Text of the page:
Artificial intelligence used to restore the film of the arrival of man on the moon in a way that has never been possible before
On July 20, 1969, Apollo 11 astronauts entered history by becoming the first humans to set foot on the Moon. man on the moon, which was broadcast live on TV to the entire world, can now be seen with the same quality as a recording made in 2020.
With the help of artificial intelligence algorithms, the owner of the YouTube channel DutchSteamMachine – that he is an expert in restoring old photos and films – he managed to make magic with the original films recorded by the Apollo team. The big difference in the work of the youtuber with that of other improved versions of Apolo's recordings that the final result does not have any type of granulation, and they appear to have been recorded with current HD cameras – and not with the type of equipment existing in the 1960s.
The restoration was done using the DAIN (acronym for Depth-Aware video frame INterpolation, or interpolation of video frames with depth recognition in free translation), an open source AI algorithm that allows you to process a video in order to create new frames between the existing ones, allowing you to it can make an old video more fluid and help to eliminate image grain that is a feature of older cameras.
The advantage of this AI is that, as it is open source software, programmers are always launching improvements to the program, which allows the results obtained to be increasingly impressive. This is the same AI that, in April this year, was used to restore the first film in the history of cinema to 4K quality, and is a tool widely used by restorers of old films.
How man's arrival on the Moon was restored
The youtuber explained how he did it to restore the video of the arrival of the man on the moon in a quality never seen before. The first step was to look for the best existing video about the event – since, as it is the filming of one of the most important moments in human history, there are several improved versions of the original footage to choose from.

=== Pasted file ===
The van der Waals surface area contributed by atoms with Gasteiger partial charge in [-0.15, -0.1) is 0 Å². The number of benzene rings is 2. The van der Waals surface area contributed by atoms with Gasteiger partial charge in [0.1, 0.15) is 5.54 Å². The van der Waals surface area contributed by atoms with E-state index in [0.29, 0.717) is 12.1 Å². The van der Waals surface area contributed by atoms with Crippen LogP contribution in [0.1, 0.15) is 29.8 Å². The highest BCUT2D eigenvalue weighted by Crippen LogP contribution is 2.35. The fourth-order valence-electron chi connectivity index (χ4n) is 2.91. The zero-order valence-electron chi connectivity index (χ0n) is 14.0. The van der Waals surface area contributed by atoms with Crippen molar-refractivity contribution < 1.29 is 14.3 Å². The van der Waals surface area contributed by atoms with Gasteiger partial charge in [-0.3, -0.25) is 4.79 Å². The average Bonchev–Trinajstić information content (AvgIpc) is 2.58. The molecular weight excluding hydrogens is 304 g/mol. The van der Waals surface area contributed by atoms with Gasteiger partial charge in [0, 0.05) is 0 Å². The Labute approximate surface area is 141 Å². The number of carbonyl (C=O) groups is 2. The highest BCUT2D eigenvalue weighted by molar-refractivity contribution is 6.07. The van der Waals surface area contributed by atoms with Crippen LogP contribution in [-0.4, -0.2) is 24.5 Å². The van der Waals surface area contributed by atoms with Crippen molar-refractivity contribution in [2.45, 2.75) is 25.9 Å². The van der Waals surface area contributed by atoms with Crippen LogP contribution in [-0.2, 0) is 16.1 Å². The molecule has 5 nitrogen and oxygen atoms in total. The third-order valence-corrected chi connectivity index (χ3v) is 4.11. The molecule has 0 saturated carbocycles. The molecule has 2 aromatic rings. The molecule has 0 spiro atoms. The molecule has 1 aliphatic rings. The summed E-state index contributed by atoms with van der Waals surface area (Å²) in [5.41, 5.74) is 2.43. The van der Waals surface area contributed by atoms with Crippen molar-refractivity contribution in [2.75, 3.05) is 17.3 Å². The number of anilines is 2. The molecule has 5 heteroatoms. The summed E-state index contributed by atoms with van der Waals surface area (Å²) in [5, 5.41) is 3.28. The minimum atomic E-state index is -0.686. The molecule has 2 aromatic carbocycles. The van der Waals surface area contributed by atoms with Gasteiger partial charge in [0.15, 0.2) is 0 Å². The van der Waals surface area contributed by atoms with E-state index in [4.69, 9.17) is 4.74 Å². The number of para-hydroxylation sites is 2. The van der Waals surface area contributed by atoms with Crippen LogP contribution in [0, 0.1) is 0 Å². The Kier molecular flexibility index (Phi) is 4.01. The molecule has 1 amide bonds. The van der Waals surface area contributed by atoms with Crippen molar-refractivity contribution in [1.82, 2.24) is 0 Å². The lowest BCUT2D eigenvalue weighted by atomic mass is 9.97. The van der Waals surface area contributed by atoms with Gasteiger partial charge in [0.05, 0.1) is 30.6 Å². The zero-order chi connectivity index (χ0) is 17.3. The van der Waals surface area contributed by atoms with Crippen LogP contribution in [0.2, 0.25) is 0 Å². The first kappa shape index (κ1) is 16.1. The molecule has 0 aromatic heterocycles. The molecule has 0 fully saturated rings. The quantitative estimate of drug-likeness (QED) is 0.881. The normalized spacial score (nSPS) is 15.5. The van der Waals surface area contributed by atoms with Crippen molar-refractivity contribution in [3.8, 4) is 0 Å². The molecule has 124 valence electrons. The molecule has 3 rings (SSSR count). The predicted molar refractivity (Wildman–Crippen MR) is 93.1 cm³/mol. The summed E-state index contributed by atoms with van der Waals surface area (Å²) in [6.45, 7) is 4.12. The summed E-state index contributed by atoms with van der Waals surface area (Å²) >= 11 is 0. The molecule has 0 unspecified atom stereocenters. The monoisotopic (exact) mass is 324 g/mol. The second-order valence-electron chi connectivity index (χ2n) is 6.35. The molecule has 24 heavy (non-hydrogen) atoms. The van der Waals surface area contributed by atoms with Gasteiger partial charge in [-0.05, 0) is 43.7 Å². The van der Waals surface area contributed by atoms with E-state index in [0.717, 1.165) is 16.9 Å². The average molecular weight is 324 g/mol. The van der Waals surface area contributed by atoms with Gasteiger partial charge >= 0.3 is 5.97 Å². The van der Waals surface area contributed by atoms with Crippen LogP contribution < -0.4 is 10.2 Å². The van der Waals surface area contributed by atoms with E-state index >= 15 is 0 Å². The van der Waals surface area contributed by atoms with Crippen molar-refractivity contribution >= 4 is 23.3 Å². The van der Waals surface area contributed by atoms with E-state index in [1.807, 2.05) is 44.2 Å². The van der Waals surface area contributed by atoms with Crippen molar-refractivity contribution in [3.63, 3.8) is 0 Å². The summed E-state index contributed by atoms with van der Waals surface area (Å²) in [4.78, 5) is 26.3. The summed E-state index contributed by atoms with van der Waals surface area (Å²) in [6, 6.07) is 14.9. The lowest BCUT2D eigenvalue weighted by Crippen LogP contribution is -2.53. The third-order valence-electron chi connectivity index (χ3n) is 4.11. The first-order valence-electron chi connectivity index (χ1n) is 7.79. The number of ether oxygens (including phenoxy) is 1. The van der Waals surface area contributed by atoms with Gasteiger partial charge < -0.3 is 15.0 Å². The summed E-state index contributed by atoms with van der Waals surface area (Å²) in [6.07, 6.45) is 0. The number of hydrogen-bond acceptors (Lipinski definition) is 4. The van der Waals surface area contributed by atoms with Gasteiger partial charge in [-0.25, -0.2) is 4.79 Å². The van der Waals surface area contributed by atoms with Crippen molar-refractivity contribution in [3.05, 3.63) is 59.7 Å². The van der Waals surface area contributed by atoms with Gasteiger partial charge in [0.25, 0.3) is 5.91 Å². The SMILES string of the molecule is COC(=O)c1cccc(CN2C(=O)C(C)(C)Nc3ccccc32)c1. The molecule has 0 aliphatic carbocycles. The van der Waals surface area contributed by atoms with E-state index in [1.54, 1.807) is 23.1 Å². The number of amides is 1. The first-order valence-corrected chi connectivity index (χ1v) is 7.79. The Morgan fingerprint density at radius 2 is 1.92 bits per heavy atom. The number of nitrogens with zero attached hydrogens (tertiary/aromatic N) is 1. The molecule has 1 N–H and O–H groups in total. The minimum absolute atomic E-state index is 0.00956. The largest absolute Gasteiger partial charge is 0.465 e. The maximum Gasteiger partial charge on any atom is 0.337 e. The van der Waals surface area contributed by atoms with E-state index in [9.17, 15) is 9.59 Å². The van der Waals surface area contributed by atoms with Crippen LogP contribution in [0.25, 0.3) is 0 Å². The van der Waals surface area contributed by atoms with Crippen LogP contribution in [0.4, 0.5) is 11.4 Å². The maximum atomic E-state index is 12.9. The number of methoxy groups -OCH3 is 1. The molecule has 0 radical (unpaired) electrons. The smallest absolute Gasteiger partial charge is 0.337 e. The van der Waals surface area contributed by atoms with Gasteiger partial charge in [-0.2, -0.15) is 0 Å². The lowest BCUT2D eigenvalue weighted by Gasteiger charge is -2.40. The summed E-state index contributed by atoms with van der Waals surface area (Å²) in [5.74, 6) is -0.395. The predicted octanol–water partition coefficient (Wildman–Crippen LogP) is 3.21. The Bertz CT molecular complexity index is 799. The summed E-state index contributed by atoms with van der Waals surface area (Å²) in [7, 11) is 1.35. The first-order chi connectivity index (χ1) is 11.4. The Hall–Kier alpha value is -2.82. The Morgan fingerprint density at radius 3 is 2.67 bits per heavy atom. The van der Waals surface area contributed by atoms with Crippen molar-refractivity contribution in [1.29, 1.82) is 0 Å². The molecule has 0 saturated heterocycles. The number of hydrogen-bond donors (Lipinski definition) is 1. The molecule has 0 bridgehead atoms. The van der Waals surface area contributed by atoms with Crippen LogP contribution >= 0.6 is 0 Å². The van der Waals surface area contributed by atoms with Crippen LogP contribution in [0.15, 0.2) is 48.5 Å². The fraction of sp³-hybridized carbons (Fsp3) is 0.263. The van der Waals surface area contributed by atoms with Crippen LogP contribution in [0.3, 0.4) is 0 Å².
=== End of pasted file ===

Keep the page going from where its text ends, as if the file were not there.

Thus, the version chosen to start the work was a 720p version with a high bit rate. But there was still a second obstacle to be resolved: the frame rate per second. One of the biggest challenges in restoring old videos is that many times even the restored sequences have an appearance of many cuts due to the way the original video recorded, which can vary between 12, 6 or even 1 frame per second. And, as this value often fluctuates within the same video, it was necessary to compare the astronauts' speech with the video images in order to discover the frame rate used in each video segment.
From there, each frame of the movie was separated into a PNG image and inserted into the AI with the original recording rate of that frame (1, 6, 12 frames per second) and the number of times that the algorithm needs to multiply the playback speed to reach 24 fps (frames per second, or frames per second in Portuguese), which is considered as the minimum value for the human eye to be able to see a video without noticing the cuts between frames.
THE DAIN then it checks the inserted frames and, based on them, creates new frames so that the video reaches 60 fps, generating the necessary fluidity for the final result.
For example, between each frame of a segment recorded at 12 fps, the AI will insert 2 new frames (because it is necessary to increase the playback speed by 2x to reach 24 fps) created by her own algorithm, using the images from the recording as a basis original to infer which images would exist between these two frames if they had been originally recorded in this configuration. This means that, from 12 real frames, the AI will create 24 fake frames in order to make the transition between frames much more smooth for those watching.
After that, you should then apply color correction to the film (since these old films often have a kind of orange or blue filter in the filmed images) and synchronize the result obtained with the audio and, if possible, with other films recorded in the same period (if there is more than one camera recording at the same time). The surprising result you can see in the video below, which shows the arrival of the man on the moon in a way never seen before:
Source: Science Alert